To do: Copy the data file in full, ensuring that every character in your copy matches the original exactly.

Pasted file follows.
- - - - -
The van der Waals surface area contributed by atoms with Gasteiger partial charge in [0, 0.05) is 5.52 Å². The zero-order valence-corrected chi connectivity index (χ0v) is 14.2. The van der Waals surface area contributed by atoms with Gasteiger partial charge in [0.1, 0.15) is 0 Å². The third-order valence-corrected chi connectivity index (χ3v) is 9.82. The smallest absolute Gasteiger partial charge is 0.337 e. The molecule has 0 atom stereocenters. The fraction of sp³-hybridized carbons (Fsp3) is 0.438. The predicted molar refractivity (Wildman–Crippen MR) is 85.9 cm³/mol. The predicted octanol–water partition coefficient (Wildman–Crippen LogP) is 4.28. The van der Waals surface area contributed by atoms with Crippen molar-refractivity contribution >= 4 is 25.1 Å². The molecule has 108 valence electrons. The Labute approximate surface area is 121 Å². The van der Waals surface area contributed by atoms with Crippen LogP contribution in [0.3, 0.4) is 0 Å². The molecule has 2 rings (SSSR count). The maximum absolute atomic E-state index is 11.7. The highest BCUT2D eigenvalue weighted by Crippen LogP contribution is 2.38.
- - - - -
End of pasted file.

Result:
The van der Waals surface area contributed by atoms with Gasteiger partial charge in [0, 0.05) is 5.52 Å². The zero-order valence-corrected chi connectivity index (χ0v) is 14.2. The van der Waals surface area contributed by atoms with Gasteiger partial charge in [0.1, 0.15) is 0 Å². The third-order valence-corrected chi connectivity index (χ3v) is 9.82. The smallest absolute Gasteiger partial charge is 0.337 e. The molecule has 0 atom stereocenters. The fraction of sp³-hybridized carbons (Fsp3) is 0.438. The predicted molar refractivity (Wildman–Crippen MR) is 85.9 cm³/mol. The predicted octanol–water partition coefficient (Wildman–Crippen LogP) is 4.28. The van der Waals surface area contributed by atoms with Crippen molar-refractivity contribution >= 4 is 25.1 Å². The molecule has 108 valence electrons. The Labute approximate surface area is 121 Å². The van der Waals surface area contributed by atoms with Crippen LogP contribution in [0.3, 0.4) is 0 Å². The molecule has 2 rings (SSSR count). The maximum absolute atomic E-state index is 11.7. The highest BCUT2D eigenvalue weighted by Crippen LogP contribution is 2.38.